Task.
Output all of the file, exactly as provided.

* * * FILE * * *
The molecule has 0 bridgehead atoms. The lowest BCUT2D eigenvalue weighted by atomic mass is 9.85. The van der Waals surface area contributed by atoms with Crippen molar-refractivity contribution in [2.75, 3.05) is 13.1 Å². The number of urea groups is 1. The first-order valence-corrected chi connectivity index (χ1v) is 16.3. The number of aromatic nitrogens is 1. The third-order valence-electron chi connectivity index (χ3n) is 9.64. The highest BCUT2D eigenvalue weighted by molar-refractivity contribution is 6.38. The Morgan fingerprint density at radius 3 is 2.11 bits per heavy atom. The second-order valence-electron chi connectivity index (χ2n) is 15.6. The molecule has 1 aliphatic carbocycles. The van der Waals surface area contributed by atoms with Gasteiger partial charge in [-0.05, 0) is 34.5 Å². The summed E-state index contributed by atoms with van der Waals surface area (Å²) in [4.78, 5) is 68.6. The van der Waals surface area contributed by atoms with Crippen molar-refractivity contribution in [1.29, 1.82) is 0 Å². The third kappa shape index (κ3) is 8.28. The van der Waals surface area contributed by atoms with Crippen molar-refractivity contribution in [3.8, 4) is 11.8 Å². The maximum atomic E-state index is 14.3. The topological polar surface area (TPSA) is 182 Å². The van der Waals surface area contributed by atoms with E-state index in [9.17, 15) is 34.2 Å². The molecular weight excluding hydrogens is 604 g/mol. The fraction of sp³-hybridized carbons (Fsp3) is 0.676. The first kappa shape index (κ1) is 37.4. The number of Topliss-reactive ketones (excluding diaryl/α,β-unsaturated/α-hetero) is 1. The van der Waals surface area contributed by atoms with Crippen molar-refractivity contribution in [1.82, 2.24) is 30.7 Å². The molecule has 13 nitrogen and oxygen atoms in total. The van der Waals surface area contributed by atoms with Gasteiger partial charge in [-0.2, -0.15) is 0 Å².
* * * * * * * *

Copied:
The molecule has 0 bridgehead atoms. The lowest BCUT2D eigenvalue weighted by atomic mass is 9.85. The van der Waals surface area contributed by atoms with Crippen molar-refractivity contribution in [2.75, 3.05) is 13.1 Å². The number of urea groups is 1. The first-order valence-corrected chi connectivity index (χ1v) is 16.3. The number of aromatic nitrogens is 1. The third-order valence-electron chi connectivity index (χ3n) is 9.64. The highest BCUT2D eigenvalue weighted by molar-refractivity contribution is 6.38. The Morgan fingerprint density at radius 3 is 2.11 bits per heavy atom. The second-order valence-electron chi connectivity index (χ2n) is 15.6. The molecule has 1 aliphatic carbocycles. The van der Waals surface area contributed by atoms with Gasteiger partial charge in [-0.05, 0) is 34.5 Å². The summed E-state index contributed by atoms with van der Waals surface area (Å²) in [4.78, 5) is 68.6. The van der Waals surface area contributed by atoms with Crippen molar-refractivity contribution in [1.29, 1.82) is 0 Å². The third kappa shape index (κ3) is 8.28. The van der Waals surface area contributed by atoms with Crippen molar-refractivity contribution in [3.8, 4) is 11.8 Å². The maximum atomic E-state index is 14.3. The topological polar surface area (TPSA) is 182 Å². The van der Waals surface area contributed by atoms with E-state index in [9.17, 15) is 34.2 Å². The molecular weight excluding hydrogens is 604 g/mol. The fraction of sp³-hybridized carbons (Fsp3) is 0.676. The first kappa shape index (κ1) is 37.4. The number of Topliss-reactive ketones (excluding diaryl/α,β-unsaturated/α-hetero) is 1. The van der Waals surface area contributed by atoms with Crippen molar-refractivity contribution in [1.82, 2.24) is 30.7 Å². The molecule has 13 nitrogen and oxygen atoms in total. The van der Waals surface area contributed by atoms with Gasteiger partial charge in [-0.2, -0.15) is 0 Å².